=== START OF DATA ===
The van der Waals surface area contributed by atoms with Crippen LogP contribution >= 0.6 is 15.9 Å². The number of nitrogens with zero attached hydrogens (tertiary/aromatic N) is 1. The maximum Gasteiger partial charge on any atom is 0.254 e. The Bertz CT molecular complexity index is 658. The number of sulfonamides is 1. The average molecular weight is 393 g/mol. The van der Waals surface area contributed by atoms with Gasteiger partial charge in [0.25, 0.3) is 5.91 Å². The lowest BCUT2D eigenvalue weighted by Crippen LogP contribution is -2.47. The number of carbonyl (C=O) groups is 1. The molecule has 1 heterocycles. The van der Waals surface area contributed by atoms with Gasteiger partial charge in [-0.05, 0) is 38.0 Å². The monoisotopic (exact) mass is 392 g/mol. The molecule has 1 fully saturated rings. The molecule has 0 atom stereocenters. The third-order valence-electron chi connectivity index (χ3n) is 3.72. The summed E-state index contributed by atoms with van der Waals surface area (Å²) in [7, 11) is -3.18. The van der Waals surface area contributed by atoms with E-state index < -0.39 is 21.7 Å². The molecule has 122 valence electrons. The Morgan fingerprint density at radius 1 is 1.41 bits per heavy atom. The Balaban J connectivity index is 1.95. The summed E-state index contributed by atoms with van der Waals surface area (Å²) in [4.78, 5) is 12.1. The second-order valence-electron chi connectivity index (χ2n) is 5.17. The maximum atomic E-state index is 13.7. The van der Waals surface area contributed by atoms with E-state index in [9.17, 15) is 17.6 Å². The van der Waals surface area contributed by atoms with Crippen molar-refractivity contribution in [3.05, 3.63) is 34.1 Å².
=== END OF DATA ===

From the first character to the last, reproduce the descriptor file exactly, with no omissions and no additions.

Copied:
The van der Waals surface area contributed by atoms with Crippen LogP contribution >= 0.6 is 15.9 Å². The number of nitrogens with zero attached hydrogens (tertiary/aromatic N) is 1. The maximum Gasteiger partial charge on any atom is 0.254 e. The Bertz CT molecular complexity index is 658. The number of sulfonamides is 1. The average molecular weight is 393 g/mol. The van der Waals surface area contributed by atoms with Gasteiger partial charge in [0.25, 0.3) is 5.91 Å². The lowest BCUT2D eigenvalue weighted by Crippen LogP contribution is -2.47. The number of carbonyl (C=O) groups is 1. The molecule has 1 heterocycles. The van der Waals surface area contributed by atoms with Gasteiger partial charge in [-0.05, 0) is 38.0 Å². The monoisotopic (exact) mass is 392 g/mol. The molecule has 1 fully saturated rings. The molecule has 0 atom stereocenters. The third-order valence-electron chi connectivity index (χ3n) is 3.72. The summed E-state index contributed by atoms with van der Waals surface area (Å²) in [7, 11) is -3.18. The van der Waals surface area contributed by atoms with E-state index < -0.39 is 21.7 Å². The molecule has 122 valence electrons. The Morgan fingerprint density at radius 1 is 1.41 bits per heavy atom. The Balaban J connectivity index is 1.95. The summed E-state index contributed by atoms with van der Waals surface area (Å²) in [4.78, 5) is 12.1. The second-order valence-electron chi connectivity index (χ2n) is 5.17. The maximum atomic E-state index is 13.7. The van der Waals surface area contributed by atoms with E-state index in [9.17, 15) is 17.6 Å². The van der Waals surface area contributed by atoms with Crippen molar-refractivity contribution in [3.05, 3.63) is 34.1 Å².